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New Orleans Saints owner Gayle Benson chats waves at fans before the start of the game against the Miami Dolphins at the Mercedes-Benz Superdome in New Orleans, La., Thursday, Aug. 29, 2019.

About two weeks before the primary election in the Louisiana governor’s race, billionaire New Orleans Saints owner Gayle Benson made a $50,000 donation to a Super PAC dedicated to reelecting Democratic Gov. John Bel Edwards.

The donation was made through Zelia CNP LLC, which lists Benson and the succession of deceased former Saints owner Tom Benson as its officers and Saints President Dennis Lauscha as its registered agent, according to campaign finance disclosures. The firm has made real estate transactions in the past.

Gayle Benson took control of the Saints and the New Orleans Pelicans NBA team when her husband died in March 2018.

The recipient of the donation, Gumbo PAC, has spent millions on television advertising in the governor's race, largely focused on attacking Edwards' Republican challengers. The organization is allowed to raise and spend unlimited sums helping Edwards win reelection as long as does not directly coordinate with Edwards’ campaign. Gumbo PAC was required to report the donation ahead of the 10-day reporting deadline because it is over $1,000 and was made within 20 days of the election. The PAC is run by Democratic political operative Trey Ourso, who declined to comment.

Greg Bensel, a spokesman for the Saints, said, "Gov. John Bel Edwards is a candidate that Mr. and Mrs. Benson have had a close relationship with for many years, sharing a strong belief in service to country and their faith." 

As governor, Edwards has developed close ties with the Saints organization. Earlier this summer, he attended a Saints training camp and talked up a deal in the works to keep the Saints in New Orleans through 2035 and do a $450 million renovation of the Superdome, a project that would be the most expensive in the stadium’s 44-year history.

During the visit, he also tossed a football with Saints quarterback Drew Brees, and the interaction was made into a digital campaign ad by American Bridge, another Super PAC that is trying to help Edwards keep his seat as the only Democratic governor in the Deep South. The ad, which features Brees prominently, is running in New Orleans amid early voting, which began Saturday and runs for a week.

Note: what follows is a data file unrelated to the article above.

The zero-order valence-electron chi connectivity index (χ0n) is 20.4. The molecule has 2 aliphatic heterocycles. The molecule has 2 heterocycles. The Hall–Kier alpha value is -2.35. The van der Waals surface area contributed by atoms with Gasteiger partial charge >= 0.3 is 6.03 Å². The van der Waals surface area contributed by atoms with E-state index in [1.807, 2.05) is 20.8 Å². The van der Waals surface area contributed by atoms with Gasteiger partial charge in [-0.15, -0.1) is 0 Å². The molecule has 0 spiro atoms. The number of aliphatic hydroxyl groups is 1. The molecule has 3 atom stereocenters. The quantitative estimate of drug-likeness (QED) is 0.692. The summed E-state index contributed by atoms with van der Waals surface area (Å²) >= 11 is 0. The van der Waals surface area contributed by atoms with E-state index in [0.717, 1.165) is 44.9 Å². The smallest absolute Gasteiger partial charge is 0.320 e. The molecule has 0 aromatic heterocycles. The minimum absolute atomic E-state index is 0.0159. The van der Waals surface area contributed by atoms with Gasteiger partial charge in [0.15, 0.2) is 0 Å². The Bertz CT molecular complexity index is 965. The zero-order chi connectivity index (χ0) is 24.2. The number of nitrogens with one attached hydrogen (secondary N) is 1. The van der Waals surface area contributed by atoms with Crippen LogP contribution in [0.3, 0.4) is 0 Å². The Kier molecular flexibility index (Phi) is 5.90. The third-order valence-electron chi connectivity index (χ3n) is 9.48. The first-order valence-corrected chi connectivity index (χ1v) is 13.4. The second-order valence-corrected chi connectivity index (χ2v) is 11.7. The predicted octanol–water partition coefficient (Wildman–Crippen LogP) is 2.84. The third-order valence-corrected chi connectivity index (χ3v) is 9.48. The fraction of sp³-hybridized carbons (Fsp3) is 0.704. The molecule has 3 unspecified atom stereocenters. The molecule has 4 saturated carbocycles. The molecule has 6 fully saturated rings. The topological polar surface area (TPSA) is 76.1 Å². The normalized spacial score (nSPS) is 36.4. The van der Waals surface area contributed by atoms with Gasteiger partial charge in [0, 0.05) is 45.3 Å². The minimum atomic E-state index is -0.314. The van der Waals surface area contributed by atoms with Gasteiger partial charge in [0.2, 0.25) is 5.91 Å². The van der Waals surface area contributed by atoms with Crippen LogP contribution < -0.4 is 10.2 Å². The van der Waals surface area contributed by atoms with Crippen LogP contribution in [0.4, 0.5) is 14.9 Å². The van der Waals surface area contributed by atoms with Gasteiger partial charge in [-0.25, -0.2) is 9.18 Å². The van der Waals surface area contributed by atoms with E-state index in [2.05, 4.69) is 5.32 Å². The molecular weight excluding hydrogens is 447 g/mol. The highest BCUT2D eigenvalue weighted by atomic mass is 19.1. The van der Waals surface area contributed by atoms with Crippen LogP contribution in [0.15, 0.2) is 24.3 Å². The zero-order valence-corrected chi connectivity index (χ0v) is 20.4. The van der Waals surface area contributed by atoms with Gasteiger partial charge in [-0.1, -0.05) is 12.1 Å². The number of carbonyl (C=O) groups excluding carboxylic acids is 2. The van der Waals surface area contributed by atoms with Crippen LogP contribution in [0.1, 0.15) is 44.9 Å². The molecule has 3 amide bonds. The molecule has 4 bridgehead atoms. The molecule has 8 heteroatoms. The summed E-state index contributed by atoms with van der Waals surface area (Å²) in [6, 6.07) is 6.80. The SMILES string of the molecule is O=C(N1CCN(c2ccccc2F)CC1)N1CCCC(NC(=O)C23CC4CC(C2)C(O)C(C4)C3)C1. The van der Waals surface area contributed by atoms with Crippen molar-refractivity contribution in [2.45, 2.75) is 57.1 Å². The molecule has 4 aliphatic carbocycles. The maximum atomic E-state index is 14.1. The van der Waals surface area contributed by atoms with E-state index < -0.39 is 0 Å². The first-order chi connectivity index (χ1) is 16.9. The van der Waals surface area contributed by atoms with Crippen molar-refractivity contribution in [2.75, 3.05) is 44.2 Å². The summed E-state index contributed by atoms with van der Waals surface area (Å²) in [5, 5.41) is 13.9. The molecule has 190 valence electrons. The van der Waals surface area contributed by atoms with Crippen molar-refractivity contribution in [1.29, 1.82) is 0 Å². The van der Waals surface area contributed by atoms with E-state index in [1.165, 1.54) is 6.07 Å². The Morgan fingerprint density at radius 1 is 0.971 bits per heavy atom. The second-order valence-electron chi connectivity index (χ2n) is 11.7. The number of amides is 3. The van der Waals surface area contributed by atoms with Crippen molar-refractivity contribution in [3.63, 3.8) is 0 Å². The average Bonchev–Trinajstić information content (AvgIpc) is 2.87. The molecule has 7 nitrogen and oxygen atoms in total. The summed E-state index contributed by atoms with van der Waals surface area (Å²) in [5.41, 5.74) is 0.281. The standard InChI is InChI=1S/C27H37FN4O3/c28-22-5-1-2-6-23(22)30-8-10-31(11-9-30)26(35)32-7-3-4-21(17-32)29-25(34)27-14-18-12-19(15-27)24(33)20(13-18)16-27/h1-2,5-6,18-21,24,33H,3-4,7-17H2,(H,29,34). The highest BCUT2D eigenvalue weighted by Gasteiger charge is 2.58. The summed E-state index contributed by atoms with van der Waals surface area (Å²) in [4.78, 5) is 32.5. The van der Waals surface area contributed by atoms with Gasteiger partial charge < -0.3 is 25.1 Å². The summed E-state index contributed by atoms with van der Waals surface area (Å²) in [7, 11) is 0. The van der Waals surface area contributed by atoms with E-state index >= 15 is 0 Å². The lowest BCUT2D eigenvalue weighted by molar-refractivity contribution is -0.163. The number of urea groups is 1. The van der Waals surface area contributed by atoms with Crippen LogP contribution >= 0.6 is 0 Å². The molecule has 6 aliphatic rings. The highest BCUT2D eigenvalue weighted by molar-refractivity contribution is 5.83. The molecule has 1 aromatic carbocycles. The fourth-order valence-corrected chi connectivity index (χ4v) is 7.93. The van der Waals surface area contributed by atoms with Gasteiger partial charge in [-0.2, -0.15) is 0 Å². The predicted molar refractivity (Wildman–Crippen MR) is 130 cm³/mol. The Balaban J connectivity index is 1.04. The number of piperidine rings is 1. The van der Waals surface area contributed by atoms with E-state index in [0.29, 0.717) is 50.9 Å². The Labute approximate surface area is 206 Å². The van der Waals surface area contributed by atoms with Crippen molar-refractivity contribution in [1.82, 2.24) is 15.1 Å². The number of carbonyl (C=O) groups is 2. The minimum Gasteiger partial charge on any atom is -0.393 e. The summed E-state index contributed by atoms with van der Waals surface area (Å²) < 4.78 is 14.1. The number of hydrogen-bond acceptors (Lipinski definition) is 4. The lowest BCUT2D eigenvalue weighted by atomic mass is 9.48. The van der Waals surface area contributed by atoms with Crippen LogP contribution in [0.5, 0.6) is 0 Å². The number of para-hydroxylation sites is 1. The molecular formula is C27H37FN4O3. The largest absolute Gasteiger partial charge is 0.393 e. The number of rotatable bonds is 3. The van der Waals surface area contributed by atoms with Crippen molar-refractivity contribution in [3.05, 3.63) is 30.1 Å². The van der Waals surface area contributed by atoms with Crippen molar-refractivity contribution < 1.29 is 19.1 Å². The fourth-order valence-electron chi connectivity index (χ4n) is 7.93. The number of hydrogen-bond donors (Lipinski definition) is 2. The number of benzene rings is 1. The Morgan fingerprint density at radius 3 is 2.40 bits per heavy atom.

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Gayle Benson has personally made a handful of political donations over the years, giving the maximum $5,000 amount to both Edwards and former New Orleans Mayor Mitch Landrieu, as well as $12,500 to Fund for Louisiana’s Future, a Super PAC affiliated with former Republican U.S. Sen. David Vitter, records show. Tom Benson was a more frequent giver to campaigns, donating to both Republicans and Democrats over the years.

The primary election in the governor’s race, where Edwards faces Republican challengers Ralph Abraham and Eddie Rispone, is Oct. 12. If no candidate wins more than 50%, the top two advance to a runoff on Nov. 16. Three lesser-known candidates are also running.

Super PACs have become a significant force in Louisiana politics, and Gumbo PAC played a crucial role in helping to elect Edwards in 2015. It is funded by a wide range of trial attorneys, business interests and labor unions, among others. The Democratic Governors Association, a national organization based in Washington, D.C., in recent days dropped another $700,000 into Gumbo, putting its contributions to the PAC this cycle at $1.2 million, according to the campaign finance disclosures.

Securing Louisiana’s Future, the Super PAC affiliated with Ralph Abraham, is also raking in some donations as the election enters the home stretch. Abraham transferred $30,000 from his congressional campaign account to the PAC. Vitter previously made a similar move with nearly $800,000 from his Senate campaign, and in doing so helped usher in the era of unlimited Super PAC donations in Louisiana.

Abraham’s PAC also raised $50,000 in recent days from Correct Solutions LLC, an affiliate of the private prison operator LaSalle Corrections, which operates the only private state prison in Louisiana, Winn Correctional Center in Winnfield, in Abraham’s congressional district.

And Abraham himself loaned his campaign $50,000, records show, the first time he has loaned his own campaign money in the governor's race. 

Eddie Rispone, a Baton Rouge businessman who is the other major Republican candidate, does not have a Super PAC affiliated with his campaign, but he has self-funded his campaign to the tune of more than $11.5 million.

The candidates will report their 10-day fundraising figures later this week to the Louisiana Ethics Board.

Email Sam Karlin at